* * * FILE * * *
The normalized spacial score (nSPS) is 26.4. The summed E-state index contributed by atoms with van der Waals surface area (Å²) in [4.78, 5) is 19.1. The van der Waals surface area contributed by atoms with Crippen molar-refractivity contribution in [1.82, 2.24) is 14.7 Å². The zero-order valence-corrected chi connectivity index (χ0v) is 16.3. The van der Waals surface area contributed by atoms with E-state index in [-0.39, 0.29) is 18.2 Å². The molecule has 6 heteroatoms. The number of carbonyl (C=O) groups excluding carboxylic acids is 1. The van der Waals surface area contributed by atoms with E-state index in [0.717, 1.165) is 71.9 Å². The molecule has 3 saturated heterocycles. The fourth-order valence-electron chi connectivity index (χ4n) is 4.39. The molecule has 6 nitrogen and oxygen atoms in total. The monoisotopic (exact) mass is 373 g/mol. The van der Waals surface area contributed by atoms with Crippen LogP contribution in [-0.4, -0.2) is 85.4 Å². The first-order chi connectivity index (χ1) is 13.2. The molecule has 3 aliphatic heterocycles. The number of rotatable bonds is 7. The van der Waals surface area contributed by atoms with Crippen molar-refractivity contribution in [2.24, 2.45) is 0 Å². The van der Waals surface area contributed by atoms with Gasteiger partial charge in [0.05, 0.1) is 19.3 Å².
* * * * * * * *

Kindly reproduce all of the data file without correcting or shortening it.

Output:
The normalized spacial score (nSPS) is 26.4. The summed E-state index contributed by atoms with van der Waals surface area (Å²) in [4.78, 5) is 19.1. The van der Waals surface area contributed by atoms with Crippen molar-refractivity contribution in [1.82, 2.24) is 14.7 Å². The zero-order valence-corrected chi connectivity index (χ0v) is 16.3. The van der Waals surface area contributed by atoms with E-state index in [-0.39, 0.29) is 18.2 Å². The molecule has 6 heteroatoms. The number of carbonyl (C=O) groups excluding carboxylic acids is 1. The van der Waals surface area contributed by atoms with E-state index in [0.717, 1.165) is 71.9 Å². The molecule has 3 saturated heterocycles. The fourth-order valence-electron chi connectivity index (χ4n) is 4.39. The molecule has 6 nitrogen and oxygen atoms in total. The monoisotopic (exact) mass is 373 g/mol. The van der Waals surface area contributed by atoms with Crippen LogP contribution in [-0.4, -0.2) is 85.4 Å². The first-order chi connectivity index (χ1) is 13.2. The molecule has 3 aliphatic heterocycles. The number of rotatable bonds is 7. The van der Waals surface area contributed by atoms with Crippen molar-refractivity contribution in [2.24, 2.45) is 0 Å². The van der Waals surface area contributed by atoms with Gasteiger partial charge in [0.05, 0.1) is 19.3 Å².